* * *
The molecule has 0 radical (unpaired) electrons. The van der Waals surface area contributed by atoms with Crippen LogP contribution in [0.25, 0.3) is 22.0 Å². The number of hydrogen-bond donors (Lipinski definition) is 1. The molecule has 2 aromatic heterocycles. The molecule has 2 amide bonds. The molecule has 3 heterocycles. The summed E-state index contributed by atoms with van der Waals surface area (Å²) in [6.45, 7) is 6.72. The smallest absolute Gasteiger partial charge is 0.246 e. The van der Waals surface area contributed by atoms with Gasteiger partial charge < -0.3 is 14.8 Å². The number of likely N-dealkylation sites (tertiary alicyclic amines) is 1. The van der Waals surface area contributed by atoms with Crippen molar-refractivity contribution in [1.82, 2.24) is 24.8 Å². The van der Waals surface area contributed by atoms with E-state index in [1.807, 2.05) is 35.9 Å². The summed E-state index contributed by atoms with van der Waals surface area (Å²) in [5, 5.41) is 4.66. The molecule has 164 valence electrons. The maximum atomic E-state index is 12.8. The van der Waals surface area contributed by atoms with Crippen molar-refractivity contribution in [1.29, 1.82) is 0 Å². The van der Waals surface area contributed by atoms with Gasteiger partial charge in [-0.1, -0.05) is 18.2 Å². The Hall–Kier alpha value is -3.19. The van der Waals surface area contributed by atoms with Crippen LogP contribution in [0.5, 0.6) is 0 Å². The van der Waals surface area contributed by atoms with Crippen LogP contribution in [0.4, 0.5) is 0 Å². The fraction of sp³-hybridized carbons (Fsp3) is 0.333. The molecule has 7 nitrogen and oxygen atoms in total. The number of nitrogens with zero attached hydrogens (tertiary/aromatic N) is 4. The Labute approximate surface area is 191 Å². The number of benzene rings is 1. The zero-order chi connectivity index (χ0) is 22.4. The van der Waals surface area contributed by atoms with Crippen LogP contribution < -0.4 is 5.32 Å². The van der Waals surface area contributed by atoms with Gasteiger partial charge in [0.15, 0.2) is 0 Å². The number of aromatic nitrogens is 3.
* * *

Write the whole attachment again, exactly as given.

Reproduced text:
The molecule has 0 radical (unpaired) electrons. The van der Waals surface area contributed by atoms with Crippen LogP contribution in [0.25, 0.3) is 22.0 Å². The number of hydrogen-bond donors (Lipinski definition) is 1. The molecule has 2 aromatic heterocycles. The molecule has 2 amide bonds. The molecule has 3 heterocycles. The summed E-state index contributed by atoms with van der Waals surface area (Å²) in [6.45, 7) is 6.72. The smallest absolute Gasteiger partial charge is 0.246 e. The van der Waals surface area contributed by atoms with Gasteiger partial charge < -0.3 is 14.8 Å². The number of likely N-dealkylation sites (tertiary alicyclic amines) is 1. The van der Waals surface area contributed by atoms with Crippen molar-refractivity contribution in [1.82, 2.24) is 24.8 Å². The van der Waals surface area contributed by atoms with E-state index in [1.807, 2.05) is 35.9 Å². The summed E-state index contributed by atoms with van der Waals surface area (Å²) in [5, 5.41) is 4.66. The molecule has 164 valence electrons. The maximum atomic E-state index is 12.8. The van der Waals surface area contributed by atoms with Crippen molar-refractivity contribution in [1.29, 1.82) is 0 Å². The van der Waals surface area contributed by atoms with Gasteiger partial charge in [-0.1, -0.05) is 18.2 Å². The Hall–Kier alpha value is -3.19. The van der Waals surface area contributed by atoms with Crippen LogP contribution in [0.5, 0.6) is 0 Å². The van der Waals surface area contributed by atoms with Crippen LogP contribution in [0.4, 0.5) is 0 Å². The fraction of sp³-hybridized carbons (Fsp3) is 0.333. The molecule has 7 nitrogen and oxygen atoms in total. The number of nitrogens with zero attached hydrogens (tertiary/aromatic N) is 4. The Labute approximate surface area is 191 Å². The number of benzene rings is 1. The zero-order chi connectivity index (χ0) is 22.4. The van der Waals surface area contributed by atoms with Crippen LogP contribution < -0.4 is 5.32 Å². The van der Waals surface area contributed by atoms with Gasteiger partial charge in [0.15, 0.2) is 0 Å². The number of aromatic nitrogens is 3.